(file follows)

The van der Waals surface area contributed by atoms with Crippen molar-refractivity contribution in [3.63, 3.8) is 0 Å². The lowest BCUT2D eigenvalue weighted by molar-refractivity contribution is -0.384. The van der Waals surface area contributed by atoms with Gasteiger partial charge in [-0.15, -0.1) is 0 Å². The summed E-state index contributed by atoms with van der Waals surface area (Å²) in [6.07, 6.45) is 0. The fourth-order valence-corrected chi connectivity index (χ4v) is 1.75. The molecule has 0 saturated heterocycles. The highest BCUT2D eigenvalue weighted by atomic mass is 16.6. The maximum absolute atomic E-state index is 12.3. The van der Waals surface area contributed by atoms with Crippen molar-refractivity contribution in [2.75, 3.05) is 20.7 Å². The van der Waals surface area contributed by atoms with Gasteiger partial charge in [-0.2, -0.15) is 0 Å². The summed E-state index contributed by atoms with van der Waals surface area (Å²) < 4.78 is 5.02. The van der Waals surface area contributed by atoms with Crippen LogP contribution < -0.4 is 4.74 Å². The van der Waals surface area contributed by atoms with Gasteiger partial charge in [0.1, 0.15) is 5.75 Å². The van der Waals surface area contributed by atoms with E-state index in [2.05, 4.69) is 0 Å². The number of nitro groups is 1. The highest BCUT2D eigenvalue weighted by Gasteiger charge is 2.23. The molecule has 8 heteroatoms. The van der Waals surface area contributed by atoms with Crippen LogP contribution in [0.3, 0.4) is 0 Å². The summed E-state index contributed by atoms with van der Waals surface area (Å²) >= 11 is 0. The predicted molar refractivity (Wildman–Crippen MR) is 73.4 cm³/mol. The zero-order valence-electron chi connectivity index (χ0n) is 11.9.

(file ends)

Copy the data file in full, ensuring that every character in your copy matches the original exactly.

The van der Waals surface area contributed by atoms with Crippen molar-refractivity contribution in [3.63, 3.8) is 0 Å². The lowest BCUT2D eigenvalue weighted by molar-refractivity contribution is -0.384. The van der Waals surface area contributed by atoms with Gasteiger partial charge in [-0.15, -0.1) is 0 Å². The summed E-state index contributed by atoms with van der Waals surface area (Å²) in [6.07, 6.45) is 0. The fourth-order valence-corrected chi connectivity index (χ4v) is 1.75. The molecule has 0 saturated heterocycles. The highest BCUT2D eigenvalue weighted by atomic mass is 16.6. The maximum absolute atomic E-state index is 12.3. The van der Waals surface area contributed by atoms with Crippen molar-refractivity contribution in [2.75, 3.05) is 20.7 Å². The van der Waals surface area contributed by atoms with Gasteiger partial charge in [-0.2, -0.15) is 0 Å². The summed E-state index contributed by atoms with van der Waals surface area (Å²) < 4.78 is 5.02. The van der Waals surface area contributed by atoms with Crippen LogP contribution < -0.4 is 4.74 Å². The van der Waals surface area contributed by atoms with Gasteiger partial charge in [0.1, 0.15) is 5.75 Å². The van der Waals surface area contributed by atoms with E-state index in [2.05, 4.69) is 0 Å². The number of nitro groups is 1. The highest BCUT2D eigenvalue weighted by Gasteiger charge is 2.23. The molecule has 8 heteroatoms. The van der Waals surface area contributed by atoms with Crippen LogP contribution in [0.3, 0.4) is 0 Å². The summed E-state index contributed by atoms with van der Waals surface area (Å²) >= 11 is 0. The predicted molar refractivity (Wildman–Crippen MR) is 73.4 cm³/mol. The zero-order valence-electron chi connectivity index (χ0n) is 11.9.